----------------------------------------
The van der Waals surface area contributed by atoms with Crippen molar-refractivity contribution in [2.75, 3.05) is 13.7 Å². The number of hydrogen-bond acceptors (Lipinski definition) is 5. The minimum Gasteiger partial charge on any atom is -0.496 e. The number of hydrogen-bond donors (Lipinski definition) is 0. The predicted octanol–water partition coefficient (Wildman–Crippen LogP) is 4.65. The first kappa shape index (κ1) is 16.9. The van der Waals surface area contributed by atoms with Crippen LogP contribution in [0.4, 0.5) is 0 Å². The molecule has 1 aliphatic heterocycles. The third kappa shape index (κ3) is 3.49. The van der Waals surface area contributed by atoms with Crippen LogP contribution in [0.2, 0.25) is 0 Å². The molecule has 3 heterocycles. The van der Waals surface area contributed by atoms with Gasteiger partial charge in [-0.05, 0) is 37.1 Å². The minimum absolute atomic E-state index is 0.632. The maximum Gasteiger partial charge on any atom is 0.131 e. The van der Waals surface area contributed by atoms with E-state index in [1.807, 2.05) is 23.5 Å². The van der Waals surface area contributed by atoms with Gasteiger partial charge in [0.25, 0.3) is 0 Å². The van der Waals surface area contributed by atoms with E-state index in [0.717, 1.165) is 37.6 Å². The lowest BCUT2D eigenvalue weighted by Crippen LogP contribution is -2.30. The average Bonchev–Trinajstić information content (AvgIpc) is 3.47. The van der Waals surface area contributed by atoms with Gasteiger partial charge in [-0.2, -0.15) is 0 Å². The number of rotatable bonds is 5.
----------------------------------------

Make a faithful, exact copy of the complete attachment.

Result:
The van der Waals surface area contributed by atoms with Crippen molar-refractivity contribution in [2.75, 3.05) is 13.7 Å². The number of hydrogen-bond acceptors (Lipinski definition) is 5. The minimum Gasteiger partial charge on any atom is -0.496 e. The number of hydrogen-bond donors (Lipinski definition) is 0. The predicted octanol–water partition coefficient (Wildman–Crippen LogP) is 4.65. The first kappa shape index (κ1) is 16.9. The van der Waals surface area contributed by atoms with Crippen LogP contribution in [0.4, 0.5) is 0 Å². The molecule has 1 aliphatic heterocycles. The third kappa shape index (κ3) is 3.49. The van der Waals surface area contributed by atoms with Crippen LogP contribution in [0.2, 0.25) is 0 Å². The molecule has 3 heterocycles. The van der Waals surface area contributed by atoms with Gasteiger partial charge in [-0.05, 0) is 37.1 Å². The minimum absolute atomic E-state index is 0.632. The maximum Gasteiger partial charge on any atom is 0.131 e. The van der Waals surface area contributed by atoms with E-state index in [1.807, 2.05) is 23.5 Å². The van der Waals surface area contributed by atoms with Gasteiger partial charge in [0.25, 0.3) is 0 Å². The van der Waals surface area contributed by atoms with E-state index in [0.717, 1.165) is 37.6 Å². The lowest BCUT2D eigenvalue weighted by Crippen LogP contribution is -2.30. The average Bonchev–Trinajstić information content (AvgIpc) is 3.47. The van der Waals surface area contributed by atoms with Gasteiger partial charge in [-0.2, -0.15) is 0 Å². The number of rotatable bonds is 5.